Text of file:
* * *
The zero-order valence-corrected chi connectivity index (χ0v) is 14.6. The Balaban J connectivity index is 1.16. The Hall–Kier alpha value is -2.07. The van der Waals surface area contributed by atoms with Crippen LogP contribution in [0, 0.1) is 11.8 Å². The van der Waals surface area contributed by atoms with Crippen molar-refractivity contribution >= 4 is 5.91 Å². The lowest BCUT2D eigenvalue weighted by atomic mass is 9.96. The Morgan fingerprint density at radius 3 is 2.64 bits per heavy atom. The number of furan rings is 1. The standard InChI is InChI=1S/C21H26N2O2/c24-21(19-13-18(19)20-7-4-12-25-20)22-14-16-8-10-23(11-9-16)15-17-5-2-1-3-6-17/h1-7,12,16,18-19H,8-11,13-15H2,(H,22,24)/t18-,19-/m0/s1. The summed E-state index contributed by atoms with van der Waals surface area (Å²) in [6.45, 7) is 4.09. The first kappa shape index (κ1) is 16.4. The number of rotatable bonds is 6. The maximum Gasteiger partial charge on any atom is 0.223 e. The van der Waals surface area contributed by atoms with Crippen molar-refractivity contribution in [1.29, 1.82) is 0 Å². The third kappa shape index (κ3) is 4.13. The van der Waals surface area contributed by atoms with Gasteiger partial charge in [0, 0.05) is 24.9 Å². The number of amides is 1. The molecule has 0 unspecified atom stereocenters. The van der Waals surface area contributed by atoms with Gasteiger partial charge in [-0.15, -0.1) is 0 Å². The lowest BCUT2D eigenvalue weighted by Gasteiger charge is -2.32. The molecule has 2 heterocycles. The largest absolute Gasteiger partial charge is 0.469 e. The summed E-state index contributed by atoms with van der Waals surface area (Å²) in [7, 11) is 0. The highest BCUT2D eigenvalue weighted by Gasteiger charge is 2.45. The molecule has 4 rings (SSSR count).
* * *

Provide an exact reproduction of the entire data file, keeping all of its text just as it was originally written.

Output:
The zero-order valence-corrected chi connectivity index (χ0v) is 14.6. The Balaban J connectivity index is 1.16. The Hall–Kier alpha value is -2.07. The van der Waals surface area contributed by atoms with Crippen LogP contribution in [0, 0.1) is 11.8 Å². The van der Waals surface area contributed by atoms with Crippen molar-refractivity contribution >= 4 is 5.91 Å². The lowest BCUT2D eigenvalue weighted by atomic mass is 9.96. The Morgan fingerprint density at radius 3 is 2.64 bits per heavy atom. The number of furan rings is 1. The standard InChI is InChI=1S/C21H26N2O2/c24-21(19-13-18(19)20-7-4-12-25-20)22-14-16-8-10-23(11-9-16)15-17-5-2-1-3-6-17/h1-7,12,16,18-19H,8-11,13-15H2,(H,22,24)/t18-,19-/m0/s1. The summed E-state index contributed by atoms with van der Waals surface area (Å²) in [6.45, 7) is 4.09. The first kappa shape index (κ1) is 16.4. The number of rotatable bonds is 6. The maximum Gasteiger partial charge on any atom is 0.223 e. The van der Waals surface area contributed by atoms with Crippen molar-refractivity contribution in [1.29, 1.82) is 0 Å². The third kappa shape index (κ3) is 4.13. The van der Waals surface area contributed by atoms with Gasteiger partial charge in [0, 0.05) is 24.9 Å². The number of amides is 1. The molecule has 0 unspecified atom stereocenters. The van der Waals surface area contributed by atoms with Gasteiger partial charge in [-0.15, -0.1) is 0 Å². The lowest BCUT2D eigenvalue weighted by Gasteiger charge is -2.32. The molecule has 2 heterocycles. The largest absolute Gasteiger partial charge is 0.469 e. The summed E-state index contributed by atoms with van der Waals surface area (Å²) in [7, 11) is 0. The highest BCUT2D eigenvalue weighted by Gasteiger charge is 2.45. The molecule has 4 rings (SSSR count).